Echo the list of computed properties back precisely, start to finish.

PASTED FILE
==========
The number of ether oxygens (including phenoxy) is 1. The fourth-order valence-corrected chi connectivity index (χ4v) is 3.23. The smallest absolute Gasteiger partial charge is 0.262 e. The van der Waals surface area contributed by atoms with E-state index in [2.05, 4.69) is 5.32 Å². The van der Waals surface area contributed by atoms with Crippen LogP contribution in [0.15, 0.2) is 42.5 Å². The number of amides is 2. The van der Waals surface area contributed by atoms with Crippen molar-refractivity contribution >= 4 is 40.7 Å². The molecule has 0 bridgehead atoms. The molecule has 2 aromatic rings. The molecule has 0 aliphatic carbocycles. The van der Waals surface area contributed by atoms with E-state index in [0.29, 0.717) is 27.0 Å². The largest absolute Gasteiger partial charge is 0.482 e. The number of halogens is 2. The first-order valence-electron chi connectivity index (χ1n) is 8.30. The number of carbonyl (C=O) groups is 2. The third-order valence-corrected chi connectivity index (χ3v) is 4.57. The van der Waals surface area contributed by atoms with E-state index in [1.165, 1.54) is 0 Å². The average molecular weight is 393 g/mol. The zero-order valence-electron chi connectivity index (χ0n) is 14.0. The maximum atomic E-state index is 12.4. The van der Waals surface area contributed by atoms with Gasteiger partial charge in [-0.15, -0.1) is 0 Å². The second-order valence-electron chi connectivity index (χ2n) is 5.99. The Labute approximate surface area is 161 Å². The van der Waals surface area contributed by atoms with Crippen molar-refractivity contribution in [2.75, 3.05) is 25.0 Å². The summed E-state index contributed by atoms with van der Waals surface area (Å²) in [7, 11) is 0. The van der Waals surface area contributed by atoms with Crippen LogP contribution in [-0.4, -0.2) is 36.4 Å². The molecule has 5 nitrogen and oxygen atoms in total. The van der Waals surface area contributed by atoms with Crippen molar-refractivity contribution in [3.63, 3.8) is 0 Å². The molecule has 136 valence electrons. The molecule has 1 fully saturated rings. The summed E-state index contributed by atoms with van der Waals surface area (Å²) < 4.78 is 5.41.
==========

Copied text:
The number of ether oxygens (including phenoxy) is 1. The fourth-order valence-corrected chi connectivity index (χ4v) is 3.23. The smallest absolute Gasteiger partial charge is 0.262 e. The van der Waals surface area contributed by atoms with E-state index in [2.05, 4.69) is 5.32 Å². The van der Waals surface area contributed by atoms with Crippen LogP contribution in [0.15, 0.2) is 42.5 Å². The number of amides is 2. The van der Waals surface area contributed by atoms with Crippen molar-refractivity contribution >= 4 is 40.7 Å². The molecule has 0 bridgehead atoms. The molecule has 2 aromatic rings. The molecule has 0 aliphatic carbocycles. The van der Waals surface area contributed by atoms with E-state index in [0.29, 0.717) is 27.0 Å². The largest absolute Gasteiger partial charge is 0.482 e. The number of halogens is 2. The first-order valence-electron chi connectivity index (χ1n) is 8.30. The number of carbonyl (C=O) groups is 2. The third-order valence-corrected chi connectivity index (χ3v) is 4.57. The van der Waals surface area contributed by atoms with E-state index in [1.165, 1.54) is 0 Å². The average molecular weight is 393 g/mol. The zero-order valence-electron chi connectivity index (χ0n) is 14.0. The maximum atomic E-state index is 12.4. The van der Waals surface area contributed by atoms with Gasteiger partial charge in [-0.15, -0.1) is 0 Å². The second-order valence-electron chi connectivity index (χ2n) is 5.99. The Labute approximate surface area is 161 Å². The van der Waals surface area contributed by atoms with Crippen molar-refractivity contribution in [2.75, 3.05) is 25.0 Å². The summed E-state index contributed by atoms with van der Waals surface area (Å²) in [7, 11) is 0. The van der Waals surface area contributed by atoms with Crippen LogP contribution in [-0.4, -0.2) is 36.4 Å². The molecule has 5 nitrogen and oxygen atoms in total. The van der Waals surface area contributed by atoms with Crippen molar-refractivity contribution in [3.63, 3.8) is 0 Å². The molecule has 136 valence electrons. The molecule has 1 fully saturated rings. The summed E-state index contributed by atoms with van der Waals surface area (Å²) < 4.78 is 5.41.